Mickey Z. — World News Trust
March 20, 2021
“You have to be somebody before you can share yourself.” (Jaron Lanier)
If you only know me from reading my articles and/or Facebook posts, you’re aware of one very limited version of me. You'd likely be utterly astonished if you were to spend any extended time with me in person. That’s because — like EVERYONE else — I present a different “self,” depending on the situation and how comfortable I am with you.
My landlord, for example, has an extremely distorted perception of me. She’d probably LOL if she heard one of my friends describe me. Ask my ex-wife’s family about me. Ask a random co-worker from a random previous job about me. Ask someone I once marched with back in my “activist” days. You’d think they were talking about three different people. Concurrently, I often feel like a different person when interacting within discrete situations. Who I am is often heavily dependent on context.
My readers may call me snarky. The neighbors in my building might call me a “noodge.” The cashiers at the local supermarket would likely say I’m sweet and polite. The homeless women I help see me as reliable and a good listener. The editors and publishers I’ve worked with saw me as, um… opinionated. My best friend and my ex-wife could tell you tales of my epic silly side (which only a few have ever witnessed). My personal training clients have frequently remarked on my patience. And there are parts of me that I sadly feel like I’ve never shown the world. Which one of those selves is me? All of them? None of them? What does it mean to have so many selves?
Generally speaking, this is fine. It’s normal. Or, I should say, it passes for “normal” is the twisted culture we call home. But I’ll come back to the whole “twisted culture” thing in a minute. For now, let’s dig a little deeper into what we mean by “self.”
There is a theory in psychology that we each are made up of three categories of self. Think of them as overlapping layers or dimensions we call upon — depending, again, on context. This flies in the face of self-help exhortations to be your “true self” or “authentic self,” but we’ll get to that shortly. First, the three dimensions:
Of course, each of the above categories contains multitudes. Each of those multitudes blurs into one another. So then, can you truly be authentic? Or has this society made it feel necessary for you to censor yourself? Is it healthy to be so many versions of you? My answers: Most likely yes, definitely yes, and almost certainly not. Some form of compromise will be necessary from time to time — but nowhere near as often as we’re programmed to believe.
Well, I got this far and had to put the article aside for a couple of days. I didn’t know what to write next. My heart tells me that there’s something inherently wrong with a cultural structure that imposes so many metaphorical masks upon us. Of course, there’s no “scientific” way to prove this belief but then again, science rarely reveals the important, enduring truths.
We’re warring over masks lately but since when is it a new thing that we hide our faces in the name of avoiding certain kinds of interactions? Thanks to accepted norms and sheer dread at the thought of straying too far from “normal,” we usually disguise our most authentic self. We dole it out in meticulously chosen mini-portions. We do so because we’re deeply conditioned from a very young age to not rock the boat, to fit in at all costs.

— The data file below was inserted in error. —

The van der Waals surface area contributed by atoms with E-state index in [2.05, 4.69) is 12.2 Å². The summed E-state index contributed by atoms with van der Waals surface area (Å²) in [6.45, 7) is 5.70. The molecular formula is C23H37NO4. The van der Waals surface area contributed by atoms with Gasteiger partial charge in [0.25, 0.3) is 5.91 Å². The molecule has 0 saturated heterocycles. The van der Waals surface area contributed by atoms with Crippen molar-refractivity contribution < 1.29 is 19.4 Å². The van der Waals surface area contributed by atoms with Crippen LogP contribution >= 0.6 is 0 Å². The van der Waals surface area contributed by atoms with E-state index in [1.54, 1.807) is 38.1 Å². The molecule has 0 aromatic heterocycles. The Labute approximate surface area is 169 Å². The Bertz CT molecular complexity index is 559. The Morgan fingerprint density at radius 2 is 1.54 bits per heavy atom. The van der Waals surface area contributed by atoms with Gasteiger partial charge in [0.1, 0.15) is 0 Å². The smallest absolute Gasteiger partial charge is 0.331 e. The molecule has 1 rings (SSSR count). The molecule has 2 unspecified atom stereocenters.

Our acquiescence in a disturbingly broad range of areas — political, spiritual, scientific, and more — appears to have no limits. For example, we all love to talk the talk about being fearless and tough but when we’re told to remove our shoes before going through airport security or to line-up for a vaccine that’s not yet approved, it’s “yes, sir” all the way. Mainstream expectations have internalized a fair amount of “coward” into all of us. How in the world could we ever be expected to work up the nerve to divulge the most profound aspects of who we are?
Bravely living as your deepest self may result in being ostracized and lonely. Succumbing to enforced norms may result in you living a life of make-believe, keeping your core values and beliefs hidden. If you have to squash some of your strongest impulses in order to maintain a friendship or attract a partner, where does that leave you? Must we wait for society to change before we can be true to ourselves? Within reason, I say no.
We’re all living on borrowed time. Now more than ever, we can recognize how fragile life is. These days, it’s also becoming more clear how tenuous our freedom can be. There is not a single soul among us who knows for sure when it all will be taken away. What greater motivation do we need? As Charles Bukowski mused: “We're all going to die, all of us, what a circus! That alone should make us love each other but it doesn't. We are terrorized and flattened by trivialities, we are eaten up by nothing.”
Breaking news: It doesn’t have to be like this. We don’t have to cater our existence to what we think others want or prefer. Sure, it sounds and feels so, so risky to expand your comfort zone and stick your neck out. More breaking news: Almost all of what we fear never comes to pass and if it does, it plays out differently from what we imagined. What if we each waved our freak flags high? Look around, what do we have to lose except our chains? Btw, about those chains: They just might be of our own making. What would our lives be like if we each embraced and shared our truest self? I say we find out.
Mickey Z. can be found here. He is also the founder of Helping Homeless Women - NYC, offering direct relief to women on the streets of New York City. To help him grow this project, CLICK HERE and make a donation right now. And please spread the word!